FIG. 4 describes the action of a selected priority control 50 and its interaction with the selected knowledge bases 24.
The inference engine 38 (described previously in connection with FIG. 3) will execute the selected knowledge base 24 by executing each rule within the knowledge base at a block 60. The rule is tested at block 61, and if the rule is NOT true, then the next rule is selected at block 62. If all rules have NOT been executed at block 63, the next rule is executed again at the block 60. This loop continues until all rules have been executed.
If a rule tests "true", block 61, the identity of that rule is saved by priority control box 50 at block 70. If the identity of the rule indicates that this is NOT the last rule at block 71, then a priority is assigned to that identity based upon the value of the input data and the criteria within the "true" rule at block 72. Block 73 places the identity/priority in a sequential list, 51. Control is then returned to the inference engine (described in connection with FIG. 3) running the knowledge base at block 63. This sequential list, 51, continues to grow as each true rule test is determined.
If this is the last rule, block 71, then block 74 rearranges list 51 into priority order, list 52, and control is returned to the inference engine, block 63. The final results are then returned, block 64, to the expert system. Priority order may be with the most critical or important maintenance function, or may relate to other similar functions which may be ordered. In this embodiment the last rule need not be placed into the list of true rules or assigned a priority since the last rule is merely an indication of the end of this set of stored rules.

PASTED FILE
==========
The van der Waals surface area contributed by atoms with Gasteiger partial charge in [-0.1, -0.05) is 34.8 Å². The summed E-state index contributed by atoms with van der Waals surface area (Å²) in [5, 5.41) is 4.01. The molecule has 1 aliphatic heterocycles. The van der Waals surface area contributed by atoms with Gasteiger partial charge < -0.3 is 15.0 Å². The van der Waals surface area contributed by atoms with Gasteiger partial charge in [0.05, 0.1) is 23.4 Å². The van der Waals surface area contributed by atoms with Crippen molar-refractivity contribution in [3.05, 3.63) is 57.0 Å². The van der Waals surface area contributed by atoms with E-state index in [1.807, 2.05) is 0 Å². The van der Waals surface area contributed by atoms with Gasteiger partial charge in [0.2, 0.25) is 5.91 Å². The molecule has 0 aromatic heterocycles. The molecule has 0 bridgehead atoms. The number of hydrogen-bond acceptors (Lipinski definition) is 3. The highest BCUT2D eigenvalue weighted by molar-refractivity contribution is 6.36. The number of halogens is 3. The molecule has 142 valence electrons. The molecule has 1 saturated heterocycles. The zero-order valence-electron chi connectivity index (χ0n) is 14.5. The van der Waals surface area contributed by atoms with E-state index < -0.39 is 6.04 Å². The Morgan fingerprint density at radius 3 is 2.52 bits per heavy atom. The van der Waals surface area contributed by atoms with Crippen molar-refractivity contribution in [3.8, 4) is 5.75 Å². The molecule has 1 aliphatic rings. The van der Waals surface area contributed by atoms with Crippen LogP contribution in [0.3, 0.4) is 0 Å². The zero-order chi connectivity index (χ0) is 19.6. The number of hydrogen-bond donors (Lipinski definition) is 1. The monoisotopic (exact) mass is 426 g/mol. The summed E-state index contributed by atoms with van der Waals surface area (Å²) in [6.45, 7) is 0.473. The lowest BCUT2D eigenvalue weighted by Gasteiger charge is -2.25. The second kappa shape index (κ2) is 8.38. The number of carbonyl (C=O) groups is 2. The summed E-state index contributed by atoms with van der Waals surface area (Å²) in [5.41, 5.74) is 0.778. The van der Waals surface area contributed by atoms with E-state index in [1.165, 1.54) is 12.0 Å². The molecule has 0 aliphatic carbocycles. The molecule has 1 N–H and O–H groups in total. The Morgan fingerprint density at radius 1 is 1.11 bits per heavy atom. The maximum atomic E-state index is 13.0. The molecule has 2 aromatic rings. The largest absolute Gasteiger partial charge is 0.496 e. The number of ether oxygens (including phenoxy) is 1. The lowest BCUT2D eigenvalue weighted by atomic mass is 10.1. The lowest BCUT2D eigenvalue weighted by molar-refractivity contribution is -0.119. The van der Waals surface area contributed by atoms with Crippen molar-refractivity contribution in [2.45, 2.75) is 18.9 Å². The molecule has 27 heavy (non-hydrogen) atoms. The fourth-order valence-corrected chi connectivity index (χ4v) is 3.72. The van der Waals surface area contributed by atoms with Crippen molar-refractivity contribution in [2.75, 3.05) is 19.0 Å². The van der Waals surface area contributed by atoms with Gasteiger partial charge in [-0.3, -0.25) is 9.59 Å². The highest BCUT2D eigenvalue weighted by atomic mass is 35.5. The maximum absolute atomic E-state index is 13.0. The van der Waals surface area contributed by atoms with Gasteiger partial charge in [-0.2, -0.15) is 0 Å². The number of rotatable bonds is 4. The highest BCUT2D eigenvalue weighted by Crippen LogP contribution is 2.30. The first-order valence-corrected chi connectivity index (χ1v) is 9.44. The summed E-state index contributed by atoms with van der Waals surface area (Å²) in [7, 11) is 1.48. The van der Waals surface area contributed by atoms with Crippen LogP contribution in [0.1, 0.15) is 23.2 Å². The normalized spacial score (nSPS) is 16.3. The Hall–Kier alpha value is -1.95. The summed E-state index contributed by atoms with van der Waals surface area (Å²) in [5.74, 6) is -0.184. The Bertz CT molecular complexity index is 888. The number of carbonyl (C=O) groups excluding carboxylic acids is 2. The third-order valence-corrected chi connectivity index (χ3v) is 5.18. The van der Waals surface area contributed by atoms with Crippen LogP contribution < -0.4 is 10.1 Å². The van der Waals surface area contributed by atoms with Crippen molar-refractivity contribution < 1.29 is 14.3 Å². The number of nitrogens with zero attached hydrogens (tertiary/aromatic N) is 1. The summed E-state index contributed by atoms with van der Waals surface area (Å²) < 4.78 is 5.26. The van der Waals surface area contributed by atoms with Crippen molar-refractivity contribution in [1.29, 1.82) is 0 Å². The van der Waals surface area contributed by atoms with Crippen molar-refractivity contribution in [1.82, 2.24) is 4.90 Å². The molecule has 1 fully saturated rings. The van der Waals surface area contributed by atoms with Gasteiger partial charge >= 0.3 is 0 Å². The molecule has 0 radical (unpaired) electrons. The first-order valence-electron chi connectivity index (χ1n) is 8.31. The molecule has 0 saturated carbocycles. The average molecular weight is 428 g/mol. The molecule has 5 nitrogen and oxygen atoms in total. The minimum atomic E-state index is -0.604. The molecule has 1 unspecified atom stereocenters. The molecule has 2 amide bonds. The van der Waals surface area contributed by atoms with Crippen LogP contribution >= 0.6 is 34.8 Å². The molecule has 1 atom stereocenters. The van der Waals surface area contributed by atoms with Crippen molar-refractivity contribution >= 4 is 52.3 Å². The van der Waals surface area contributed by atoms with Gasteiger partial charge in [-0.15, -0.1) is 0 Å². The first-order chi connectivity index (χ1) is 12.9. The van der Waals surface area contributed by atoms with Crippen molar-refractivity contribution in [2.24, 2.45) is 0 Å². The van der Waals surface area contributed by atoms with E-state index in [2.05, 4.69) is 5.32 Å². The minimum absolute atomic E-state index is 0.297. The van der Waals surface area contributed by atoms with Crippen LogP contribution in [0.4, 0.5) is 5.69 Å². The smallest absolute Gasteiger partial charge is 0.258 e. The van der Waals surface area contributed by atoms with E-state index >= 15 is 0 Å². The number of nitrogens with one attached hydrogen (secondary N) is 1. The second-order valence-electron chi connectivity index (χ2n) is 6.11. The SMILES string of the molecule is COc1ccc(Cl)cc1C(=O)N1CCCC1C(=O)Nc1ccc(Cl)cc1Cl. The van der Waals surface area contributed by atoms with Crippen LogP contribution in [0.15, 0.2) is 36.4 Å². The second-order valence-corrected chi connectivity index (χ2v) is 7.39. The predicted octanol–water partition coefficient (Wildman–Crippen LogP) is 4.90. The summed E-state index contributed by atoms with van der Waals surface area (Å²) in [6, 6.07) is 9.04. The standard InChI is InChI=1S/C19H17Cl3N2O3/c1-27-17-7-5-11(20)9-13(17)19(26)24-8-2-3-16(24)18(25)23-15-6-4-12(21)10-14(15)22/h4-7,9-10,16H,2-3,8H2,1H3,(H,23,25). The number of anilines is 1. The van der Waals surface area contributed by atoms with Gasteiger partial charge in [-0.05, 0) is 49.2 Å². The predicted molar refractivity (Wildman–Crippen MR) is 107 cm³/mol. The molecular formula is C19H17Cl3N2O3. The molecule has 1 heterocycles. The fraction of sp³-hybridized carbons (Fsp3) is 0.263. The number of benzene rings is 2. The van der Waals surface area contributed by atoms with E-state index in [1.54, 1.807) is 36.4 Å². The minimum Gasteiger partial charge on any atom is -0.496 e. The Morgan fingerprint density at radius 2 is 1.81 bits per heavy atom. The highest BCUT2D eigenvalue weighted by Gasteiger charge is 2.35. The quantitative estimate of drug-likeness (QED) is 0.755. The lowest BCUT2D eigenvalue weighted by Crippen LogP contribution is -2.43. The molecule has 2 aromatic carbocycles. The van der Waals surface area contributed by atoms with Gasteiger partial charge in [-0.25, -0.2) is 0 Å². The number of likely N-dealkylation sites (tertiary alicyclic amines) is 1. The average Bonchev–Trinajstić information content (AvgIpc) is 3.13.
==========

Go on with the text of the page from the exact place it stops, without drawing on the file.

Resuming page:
While the present invention has been described in its preferred embodiment, many modifications will be apparent to those skilled in the art without departing from the principles of this invention. For example, three knowledge bases have been described in the foregoing description, but depending on the types of decisions, input factors and outputs, more or less could be used to advantage. Further, the remote display and keyboard are, of course, optional, and might not be needed in an appropriate situation. The sensor data may not be required in an appropriate situation. Accordingly, the foregoing description should be considered as illustrative of the present invention and not in limitation thereof.
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|U.S. Classification||706/45, 706/912, 706/50, 706/48|
|Cooperative Classification||Y10S706/912, G06N5/04|
|Jan 5, 1998||FPAY||Fee payment|
Year of fee payment: 4
|Apr 30, 2002||REMI||Maintenance fee reminder mailed|
|Oct 11, 2002||LAPS||Lapse for failure to pay maintenance fees|
|Dec 10, 2002||FP||Expired due to failure to pay maintenance fee|
Effective date: 20021011